You've probably heard of amniocentesis. They're tests to determine if a fetus has any birth defects, including Down syndrome. They're accurate, but they carry the small risk of miscarriage.
Enter a newer, non-invasive procedure that's generating a lot of excitement. But some doctors are starting to question whether this early screen is leaving expectant parents with a false sense of security.
For an expectant parent, the first sound of a baby's heartbeat is not only thrilling, it's comforting. But listening in on the fetus offers little insight into what's really going on.
Thirty-six-year-old Tammy Lee wanted to know more but worried about the possible risks of miscarriage with invasive testing. So she opted instead for first trimester combined screening. It begins with something called nuchal translucency screening. Lee had the test at Female Healthcare Associates in Bloomingdale.
"It's becoming very popular I think with non invasive part of the procedure and lower false positives people are thinking this is a pretty good," said Dr. Steven Binette, OBGYN, Female Healthcare Associates.
A very detailed ultrasound is performed and the back of the fetus' neck is measured because there is a strong association between the thickening of the neck and the risk of Down syndrome. This has to be done early in the pregnancy, between 11 and 13 weeks. This measurement is combined with the results of blood tests to determine risk of Down syndrome.
"Most of the studies suggest that the detection is near 80-90 percent with a lower false positive than the blood tests," Binette said.
The noninvasive screening is generating a lot of buzz because it's seen as an accurate and safer way to look for birth defects. The results won't produce a diagnosis, but they can assess the baby's risk for certain problems. .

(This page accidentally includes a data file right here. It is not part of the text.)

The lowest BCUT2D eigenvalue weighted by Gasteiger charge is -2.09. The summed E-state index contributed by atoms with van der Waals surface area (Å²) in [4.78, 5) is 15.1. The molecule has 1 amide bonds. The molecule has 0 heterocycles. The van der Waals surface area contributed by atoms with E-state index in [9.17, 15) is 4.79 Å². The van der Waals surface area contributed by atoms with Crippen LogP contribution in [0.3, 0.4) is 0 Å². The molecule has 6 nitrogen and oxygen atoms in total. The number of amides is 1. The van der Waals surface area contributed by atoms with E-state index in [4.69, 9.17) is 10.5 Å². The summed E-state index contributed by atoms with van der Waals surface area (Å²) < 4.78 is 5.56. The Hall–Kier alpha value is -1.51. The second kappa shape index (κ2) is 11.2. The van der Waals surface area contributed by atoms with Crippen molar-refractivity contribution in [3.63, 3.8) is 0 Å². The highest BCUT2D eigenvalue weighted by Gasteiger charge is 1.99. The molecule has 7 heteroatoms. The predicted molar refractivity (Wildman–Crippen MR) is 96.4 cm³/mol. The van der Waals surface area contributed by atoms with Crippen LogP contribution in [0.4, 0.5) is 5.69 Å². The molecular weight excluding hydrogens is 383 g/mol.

"The NT scan is a screening test, and it only tells you that they are at increased risk of having a problem. It doesn't tell you if you are having a problem," Binette.
And that could be causing some confusion. Some overzealous doctors are touting this as comparable to amniocentesis.
"It's definitely being oversold," said Dr. Lee Shulman, the head of reproductive genetics at Northwestern Memorial Hospital. Shulman worries some women may think they are getting a definitive answer. Amnio involves the actual extraction of genetic material and is nearly 100 percent accurate at determining genetic problems.
"It's not that people are trying to con you into doing this screening test. You need to understand the difference in screening and diagnosis. Understand the information you are going to get from each test," Shulman said.
Lee is pregnant with her second child. She said she understands the early screening will not give her a definite answer but she's comfortable with the information it can provide. Results show she is not at high risk.
"I felt reassured that they would know exactly what was going on," Lee said.
Women who go with screening and learn their baby is at risk of a birth defect may ultimately decide to go with the more invasive tests. More women will likely be offered screening for Down syndrome now that the American College of Obstetricians and Gynecologists is recommending screening for all pregnant women regardless of their age.
Dr. Steven P. Binette
Female Healthcare Associates
471 Army Trail Rd.
Dr. Lee P. Shulman
Ob-Gyn, Chief, Division of Reproductive Genetics
Northwestern Memorial Hospital
250 E. Superior
American College of Obstetricians and Gynecologists
MedlinePlus: Prenatal Testing